By Gilbert Langat
Anybody can fall on the wrong side of the law anytime in the course of their life. When this happens most people get confused and may not know what to do.
And while ignorance of the law has no defense, ignorance of your rights as an arrested person can impact heavily on your ability to defend yourself effectively for fair administration of justice.
Police cells and court rooms instill fear in most people. The arrogance of the police and the intimidating presence of a magistrate or a judge coupled with the legal jargon used in the courts of law make things worse.
So, what is the most basic information you should have as an arrested person and what are the key steps to follow when you are labeled an accused in a criminal case?
Step 1: Arrest
Criminal cases, are cases in which the State is the main complainant. Such offences can include robbery with violence, assault, murder and rape. Such cases are thus initiated by the State through its law enforcement agencies such as the police and will in most cases start with an arrest. It is important to note that, you do not lose your fundamental human rights once you become arrested.
Article 49 of the Constitution states that an arrested person has several rights including the right to be informed “the reason of the arrest the right to communicate with an advocate, and other persons whose assistance is necessary as well as the right to not to be compelled to make any confession or admission that could be used in evidence against the person.” It also stipulates that an arrested person should be presented before a court if possible within 24 hours.
Step 2: Taking a plea
This step is a about accepting or denying the charges that are being leveled against you. It happens once you are presented in court for the first time. At this stage you are not required to defend yourself as this will come later. But any accused, including those accused of murder can be granted bail as this is provided for by the constitution.
Article 49 specifically ends by stating that
“at the first court appearance (the accused should be) charged or informed of the reason for the detention continuing, or to be released (or either) to be released on bond or bail, on reasonable conditions, pending a charge or trial, unless there are compelling reasons not be released.”
Step 3: Trial
The trial is the stage during which the facts of the case will be presented. This is usually done by the Prosecutor. The prosecution may call witnesses to testify against you as they support their case. When the prosecution closes their case, two things might happen. The magistrate or judge may rule on a no case to answer motion or the accused is put on their defense.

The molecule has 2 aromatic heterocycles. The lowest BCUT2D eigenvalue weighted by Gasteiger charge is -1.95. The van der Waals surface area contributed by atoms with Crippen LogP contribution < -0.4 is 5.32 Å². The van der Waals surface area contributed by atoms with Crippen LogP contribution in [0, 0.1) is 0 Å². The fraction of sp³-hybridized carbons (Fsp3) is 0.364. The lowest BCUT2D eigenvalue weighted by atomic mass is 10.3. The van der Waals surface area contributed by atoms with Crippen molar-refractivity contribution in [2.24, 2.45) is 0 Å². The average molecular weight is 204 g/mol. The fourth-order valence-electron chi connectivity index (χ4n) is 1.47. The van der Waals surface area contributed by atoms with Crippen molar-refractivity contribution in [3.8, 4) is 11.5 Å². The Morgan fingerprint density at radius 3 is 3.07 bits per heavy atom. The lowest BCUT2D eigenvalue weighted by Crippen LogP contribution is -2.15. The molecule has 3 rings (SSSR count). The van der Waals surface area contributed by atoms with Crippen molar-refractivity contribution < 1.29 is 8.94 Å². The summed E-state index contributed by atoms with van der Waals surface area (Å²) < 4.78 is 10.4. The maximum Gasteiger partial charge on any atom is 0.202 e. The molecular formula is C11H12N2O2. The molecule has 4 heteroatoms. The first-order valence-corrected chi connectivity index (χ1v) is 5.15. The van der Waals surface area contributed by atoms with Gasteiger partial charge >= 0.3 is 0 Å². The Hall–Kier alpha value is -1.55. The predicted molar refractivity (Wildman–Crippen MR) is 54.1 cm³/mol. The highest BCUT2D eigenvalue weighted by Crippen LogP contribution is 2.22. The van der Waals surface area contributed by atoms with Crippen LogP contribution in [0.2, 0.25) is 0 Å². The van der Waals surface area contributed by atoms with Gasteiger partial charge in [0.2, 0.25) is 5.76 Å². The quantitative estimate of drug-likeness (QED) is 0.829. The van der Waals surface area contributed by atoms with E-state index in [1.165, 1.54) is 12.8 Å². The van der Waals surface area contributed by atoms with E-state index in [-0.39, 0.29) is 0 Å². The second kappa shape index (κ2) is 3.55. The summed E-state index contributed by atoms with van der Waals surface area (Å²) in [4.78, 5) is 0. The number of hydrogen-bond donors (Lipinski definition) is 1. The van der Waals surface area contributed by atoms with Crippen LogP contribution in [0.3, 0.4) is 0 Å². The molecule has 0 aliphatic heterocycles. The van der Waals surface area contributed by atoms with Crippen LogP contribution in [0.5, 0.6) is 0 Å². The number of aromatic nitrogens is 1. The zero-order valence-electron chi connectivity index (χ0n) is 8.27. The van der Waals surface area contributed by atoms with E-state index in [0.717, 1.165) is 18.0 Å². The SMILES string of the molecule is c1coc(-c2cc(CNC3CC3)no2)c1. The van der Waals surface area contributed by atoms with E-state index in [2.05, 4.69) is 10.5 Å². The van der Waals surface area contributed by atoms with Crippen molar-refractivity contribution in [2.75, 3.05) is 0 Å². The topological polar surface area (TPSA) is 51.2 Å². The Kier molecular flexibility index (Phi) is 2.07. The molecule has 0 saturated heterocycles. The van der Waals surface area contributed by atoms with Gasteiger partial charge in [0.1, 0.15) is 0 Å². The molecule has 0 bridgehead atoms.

Section 210 of the criminal procedure code of Kenya states that
“if at the close of the evidence in support of the charge, and after hearing such summing up, submission or argument as the prosecutor and the accused person or his advocate may wish to put forward, it appears to the court that a case is not made out against the accused person sufficiently to require him to make a defense, the court shall dismiss the case and shall forthwith acquit him.”
Step 4: Defence
If the court finds that you have a case to answer, then you will proceed to the defense stage where you will need to present your facts to counter those of the Prosecution. This is your chance to refute the evidence against you. You can do this in three ways: sworn testimony that will be cross-examined by the prosecution; calling witnesses; using an unsworn testimony which is not subject to cross examination. It is also your right to remain silent at this stage and await the court’s judgment. Once this stage is closed, the magistrate or judge then proceeds to write the judgment.
Step 5: Judgment
During the reading of the judgment you can either be acquitted or convicted. Acquittal or conviction of an accused person is provided for under section 215 of the criminal procedure code. Once convicted, then the appropriate sentence is passed. The prosecution might bring forth your previous criminal records (if any) to help in passing out deterrent sentences. The law provides that you can mitigate before a ruling is delivered. During mitigation you can ask for leniency of the court by giving compelling reasons for the same. Such reasons include suffering from terminal illness, being the sole breadwinner or being a first time offender.
Step 6: Acquittal / Sentencing
In case you get acquitted, then you will walk scot-free. But the court can pass a sentence which may require you to pay a fine, serve a jail term or both. You can also be put on probation for a period of time during which you are surveyed closely so that you do not commit another offence.
Always note that, you are innocent until proven guilty. Thus unless otherwise proved you should never accept criminal responsibility until you are heard before a court of law.
Gilbert Langat is an Eldoret based journalist currently working as a journalism trainer with Moi University.